Roadway Fix - 27 East


Southampton Press / Opinion / Letters / 2047828

Roadway Fix

After years of complaints of constant flooding on Flying Point Road in Water Mill, Supervisor Jay Schneiderman requested that the Highway Department review the problem. Highway Department officials, accompanied by their traffic paving consultant and their engineer, investigated the conditions.

During the original review of Flying Point Road, it was discovered that the town-owned right of way, some of which was actual paved shoulder, was covered by dirt, sand, brush or landscaping, preventing rainwater from leaving the roadway, causing large puddles. In part, this was due to years of lack of maintenance by the Highway Department and/or intentional planting by residents.

A plan of action was discussed, and the work was scheduled.

On October 17, the highway crew started the process of cutting back the brush and debris in the right of way. Crews discovered parking stalls that were once available for residents to park but were not currently visible. Also, several parking signs were totally covered by overgrown brush or landscaping.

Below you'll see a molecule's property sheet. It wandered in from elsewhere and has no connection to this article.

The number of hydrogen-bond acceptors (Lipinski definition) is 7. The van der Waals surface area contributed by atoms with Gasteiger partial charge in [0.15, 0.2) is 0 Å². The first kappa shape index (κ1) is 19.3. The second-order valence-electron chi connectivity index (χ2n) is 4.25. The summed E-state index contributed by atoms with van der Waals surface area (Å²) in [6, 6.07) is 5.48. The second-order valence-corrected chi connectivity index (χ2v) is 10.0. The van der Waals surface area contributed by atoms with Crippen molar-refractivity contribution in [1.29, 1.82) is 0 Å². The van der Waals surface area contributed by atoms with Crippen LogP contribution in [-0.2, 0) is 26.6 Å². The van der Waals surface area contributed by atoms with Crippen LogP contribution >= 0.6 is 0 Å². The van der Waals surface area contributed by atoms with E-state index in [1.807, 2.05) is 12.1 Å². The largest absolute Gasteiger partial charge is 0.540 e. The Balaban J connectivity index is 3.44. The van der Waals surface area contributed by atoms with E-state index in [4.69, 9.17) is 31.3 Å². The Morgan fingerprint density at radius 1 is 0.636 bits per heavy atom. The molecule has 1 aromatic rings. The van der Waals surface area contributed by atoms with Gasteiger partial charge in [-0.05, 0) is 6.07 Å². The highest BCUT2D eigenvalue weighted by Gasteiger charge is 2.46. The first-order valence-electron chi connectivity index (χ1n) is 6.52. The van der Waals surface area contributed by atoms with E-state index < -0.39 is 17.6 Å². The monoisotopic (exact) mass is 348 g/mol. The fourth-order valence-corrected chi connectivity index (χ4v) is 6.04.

The roadway was returned to its original width and repaved.

No good deed goes unpunished, I was reminded by a close friend after she read the article [“Water Mill Residents Decry ‘Decimation’ of Roadside Plantings by Town Highway Department,”, October 18]. A person who owns a residence on Flying Point Road made many untrue statements and rallied other homeowners in the neighborhood to jump on the bandwagon in attempting to stop the Town Highway Department from “paving over our paradise.”

A single letter of protest was written; a copy of the same letter was signed by 27 residents and sent to Town of Southampton officials. If you read through the smokescreen of these complaints, they are not about over-clearing, damage to private property, damage to wetlands or historic vegetation. Their biggest complaint is the possibility of adding additional parking for other residents to use “their beach” or installing a well-needed bicycle lane.

Their fears of eliminating all parking on the ocean side, which will add room for a bicycle lane and maintaining the same number of parking spaces via angle parking on the bay side, are, in fact, great ideas.

To be clear, the Highway Department has no authority to change any historical parking. These changes must come from the Town Board via legislative resolution. If you would like to see a bicycle lane to access the beach at the end of Flying Point Road and the parking moved to the bay side to increase the safety of people on bicycles or walking with children, you should call Town Hall to add your support.

In closing, I would like to remind all homeowners to stay within your property line with landscaping, irrigation, fencing, gates, etc. — please review your survey now and before any work is to be done.

Charlie McArdle

Superintendent of Highways

Southampton Town